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					                                          21 September 2007 The Friday Report




SUMMER NEWS ROUND UP

 Homes and Communities Agency unveiled
The new homes agency to be formed from the merger of English Partnerships
and the Housing Corporation will now be called the Homes & Communities
Agency. It is set to be operational from April 2009. In early August, English
Partnerships chair Baroness Ford announced that she would be leaving her job -
and her role of setting up the new homes agency - to become managing
director of the Royal Bank of Canada's global infrastructure group. She will take
up her new position on 1st November, by which time a Chief Executive for the
Homes and Communities Agency is expected to be in post.

Federation of Small Businesses reports on Business Support
The FSB has published ‘The Small Business view of Business Support’ examining
which business support services were used most commonly by their members,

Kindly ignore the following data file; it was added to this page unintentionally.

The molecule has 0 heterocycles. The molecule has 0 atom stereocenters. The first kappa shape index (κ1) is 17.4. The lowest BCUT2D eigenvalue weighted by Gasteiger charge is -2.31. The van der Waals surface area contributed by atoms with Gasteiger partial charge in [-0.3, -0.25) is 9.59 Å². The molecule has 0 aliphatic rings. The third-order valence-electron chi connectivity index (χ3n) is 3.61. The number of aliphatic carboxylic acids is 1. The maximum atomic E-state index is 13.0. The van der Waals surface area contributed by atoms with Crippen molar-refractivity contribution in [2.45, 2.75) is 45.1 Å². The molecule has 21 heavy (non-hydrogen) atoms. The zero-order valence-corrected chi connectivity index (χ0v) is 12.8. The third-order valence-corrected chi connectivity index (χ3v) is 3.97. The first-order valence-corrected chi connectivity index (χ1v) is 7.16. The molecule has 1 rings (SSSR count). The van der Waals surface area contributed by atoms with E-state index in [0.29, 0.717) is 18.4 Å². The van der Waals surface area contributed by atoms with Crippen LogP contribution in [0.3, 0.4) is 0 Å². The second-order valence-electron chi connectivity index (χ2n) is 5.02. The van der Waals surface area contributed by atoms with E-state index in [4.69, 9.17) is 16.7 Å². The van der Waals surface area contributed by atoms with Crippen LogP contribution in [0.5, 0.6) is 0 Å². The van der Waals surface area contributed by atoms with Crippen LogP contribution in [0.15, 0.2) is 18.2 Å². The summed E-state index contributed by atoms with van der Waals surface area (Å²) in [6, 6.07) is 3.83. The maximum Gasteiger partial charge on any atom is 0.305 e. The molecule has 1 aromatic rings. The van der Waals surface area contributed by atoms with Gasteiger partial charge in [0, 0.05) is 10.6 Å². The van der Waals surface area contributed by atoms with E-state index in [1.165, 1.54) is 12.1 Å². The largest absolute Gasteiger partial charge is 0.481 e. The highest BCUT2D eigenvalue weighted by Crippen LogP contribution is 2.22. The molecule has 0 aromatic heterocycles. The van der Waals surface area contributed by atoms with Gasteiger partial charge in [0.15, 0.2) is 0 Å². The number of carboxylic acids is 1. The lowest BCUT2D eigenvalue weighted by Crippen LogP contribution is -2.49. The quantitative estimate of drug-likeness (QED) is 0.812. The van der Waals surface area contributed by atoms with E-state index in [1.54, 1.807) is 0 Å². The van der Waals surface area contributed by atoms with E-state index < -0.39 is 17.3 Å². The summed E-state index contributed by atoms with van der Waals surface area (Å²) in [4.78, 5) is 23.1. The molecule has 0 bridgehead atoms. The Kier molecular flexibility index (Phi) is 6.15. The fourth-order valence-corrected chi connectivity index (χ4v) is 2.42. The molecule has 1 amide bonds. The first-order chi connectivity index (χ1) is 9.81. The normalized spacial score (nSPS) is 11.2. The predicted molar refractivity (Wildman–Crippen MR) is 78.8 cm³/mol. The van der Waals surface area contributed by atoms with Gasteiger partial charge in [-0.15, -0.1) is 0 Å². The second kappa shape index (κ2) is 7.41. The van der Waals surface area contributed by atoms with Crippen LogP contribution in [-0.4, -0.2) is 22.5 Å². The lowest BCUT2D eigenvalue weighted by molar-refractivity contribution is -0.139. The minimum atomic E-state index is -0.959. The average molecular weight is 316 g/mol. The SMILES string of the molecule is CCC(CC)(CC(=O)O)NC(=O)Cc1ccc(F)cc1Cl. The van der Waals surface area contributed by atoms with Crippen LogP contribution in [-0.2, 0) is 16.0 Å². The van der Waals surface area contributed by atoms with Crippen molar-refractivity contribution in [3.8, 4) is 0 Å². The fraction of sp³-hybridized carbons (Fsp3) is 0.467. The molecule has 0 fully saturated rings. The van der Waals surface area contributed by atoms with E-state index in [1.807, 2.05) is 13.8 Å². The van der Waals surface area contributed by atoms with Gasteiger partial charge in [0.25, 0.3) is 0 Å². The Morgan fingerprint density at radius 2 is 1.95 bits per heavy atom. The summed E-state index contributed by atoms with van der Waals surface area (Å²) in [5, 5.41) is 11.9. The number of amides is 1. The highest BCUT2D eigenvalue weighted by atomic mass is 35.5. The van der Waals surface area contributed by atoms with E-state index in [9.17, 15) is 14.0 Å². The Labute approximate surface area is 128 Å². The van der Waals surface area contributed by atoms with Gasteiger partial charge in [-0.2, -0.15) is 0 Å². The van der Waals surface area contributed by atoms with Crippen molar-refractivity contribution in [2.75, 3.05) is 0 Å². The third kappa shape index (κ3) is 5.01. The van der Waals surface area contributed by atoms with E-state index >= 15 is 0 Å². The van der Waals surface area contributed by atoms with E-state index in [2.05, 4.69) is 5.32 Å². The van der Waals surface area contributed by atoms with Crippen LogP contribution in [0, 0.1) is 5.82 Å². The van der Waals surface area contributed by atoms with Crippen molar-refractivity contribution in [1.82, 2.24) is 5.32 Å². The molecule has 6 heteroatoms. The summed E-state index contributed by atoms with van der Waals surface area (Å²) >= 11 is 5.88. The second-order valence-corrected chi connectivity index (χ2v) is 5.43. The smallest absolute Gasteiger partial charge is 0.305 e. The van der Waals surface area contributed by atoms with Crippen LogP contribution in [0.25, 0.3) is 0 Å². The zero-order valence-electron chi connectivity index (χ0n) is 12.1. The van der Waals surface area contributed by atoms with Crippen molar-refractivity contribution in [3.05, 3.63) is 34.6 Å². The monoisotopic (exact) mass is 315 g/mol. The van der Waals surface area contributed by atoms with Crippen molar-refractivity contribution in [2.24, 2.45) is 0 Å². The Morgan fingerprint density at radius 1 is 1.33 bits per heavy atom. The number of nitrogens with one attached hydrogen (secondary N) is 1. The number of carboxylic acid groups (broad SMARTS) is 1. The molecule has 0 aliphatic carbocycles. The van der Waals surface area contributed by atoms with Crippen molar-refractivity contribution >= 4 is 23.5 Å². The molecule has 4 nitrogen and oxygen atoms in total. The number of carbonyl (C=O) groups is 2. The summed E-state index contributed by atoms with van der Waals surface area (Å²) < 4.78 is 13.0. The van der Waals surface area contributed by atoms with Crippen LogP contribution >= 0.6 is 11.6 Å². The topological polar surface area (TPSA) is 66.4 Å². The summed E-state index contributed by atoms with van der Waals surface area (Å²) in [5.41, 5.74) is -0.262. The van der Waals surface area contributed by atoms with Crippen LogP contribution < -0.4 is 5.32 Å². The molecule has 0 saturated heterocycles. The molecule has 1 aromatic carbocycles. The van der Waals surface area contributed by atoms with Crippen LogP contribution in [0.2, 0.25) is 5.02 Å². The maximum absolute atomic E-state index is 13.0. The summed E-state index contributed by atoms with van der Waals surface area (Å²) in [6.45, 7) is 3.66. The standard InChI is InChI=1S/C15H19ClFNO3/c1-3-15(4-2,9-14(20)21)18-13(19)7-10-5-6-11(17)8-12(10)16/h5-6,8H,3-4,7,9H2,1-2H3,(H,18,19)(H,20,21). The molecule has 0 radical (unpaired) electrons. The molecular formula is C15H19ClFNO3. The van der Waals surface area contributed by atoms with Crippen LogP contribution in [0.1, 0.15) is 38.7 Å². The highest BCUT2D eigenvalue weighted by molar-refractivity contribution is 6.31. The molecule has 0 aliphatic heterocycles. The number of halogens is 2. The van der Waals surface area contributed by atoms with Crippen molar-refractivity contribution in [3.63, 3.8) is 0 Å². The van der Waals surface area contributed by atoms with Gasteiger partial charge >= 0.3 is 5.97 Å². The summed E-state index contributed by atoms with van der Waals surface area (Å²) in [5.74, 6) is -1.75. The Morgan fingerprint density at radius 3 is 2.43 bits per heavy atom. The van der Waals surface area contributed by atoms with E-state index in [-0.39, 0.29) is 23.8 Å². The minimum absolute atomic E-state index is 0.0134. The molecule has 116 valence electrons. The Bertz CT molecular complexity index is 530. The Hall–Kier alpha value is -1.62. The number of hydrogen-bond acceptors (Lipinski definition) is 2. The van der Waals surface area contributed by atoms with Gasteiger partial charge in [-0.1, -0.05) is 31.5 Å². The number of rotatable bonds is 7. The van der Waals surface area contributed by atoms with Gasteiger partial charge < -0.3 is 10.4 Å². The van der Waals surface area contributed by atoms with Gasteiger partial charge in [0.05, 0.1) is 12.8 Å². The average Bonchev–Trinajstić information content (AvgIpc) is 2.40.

and gathers opinions of the business support services provided by the
Government. Although the report found persisting low-levels of awareness of
support schemes, satisfaction among users has increased to 56%. Another key
finding was ‘a strong perception amongst small businesses that there is an
inherent bias towards big business from all government funded business support
services…… this view needs to change in order to encourage increased use
among small businesses.’
The FSB recommends the Business Link brand should builds links to offer small
business careers advice in schools, colleges, and universities, and increase its
visibility to small businesses.

 Conservative Task Forces report on competitiveness and the environment
The Conservative Party’s competitiveness task force published ‘Freeing Britain to
Compete’ making recommendations to ensure Britain’s continued
competitiveness in the face of globalisation. Among the proposals is ‘a single,
integrated funding architecture for all state-funded vocational skills training….
administered by local authorities and county councils….which will replace the
existing architecture of LSCs, SSDAs, RDAs and LLSCs, whose involvement with
vocational skills training will cease.’

A few weeks later, the party’s Quality of Life task force released ‘Blueprint for a
Green Economy’, looking at ways of maintaining economic growth in an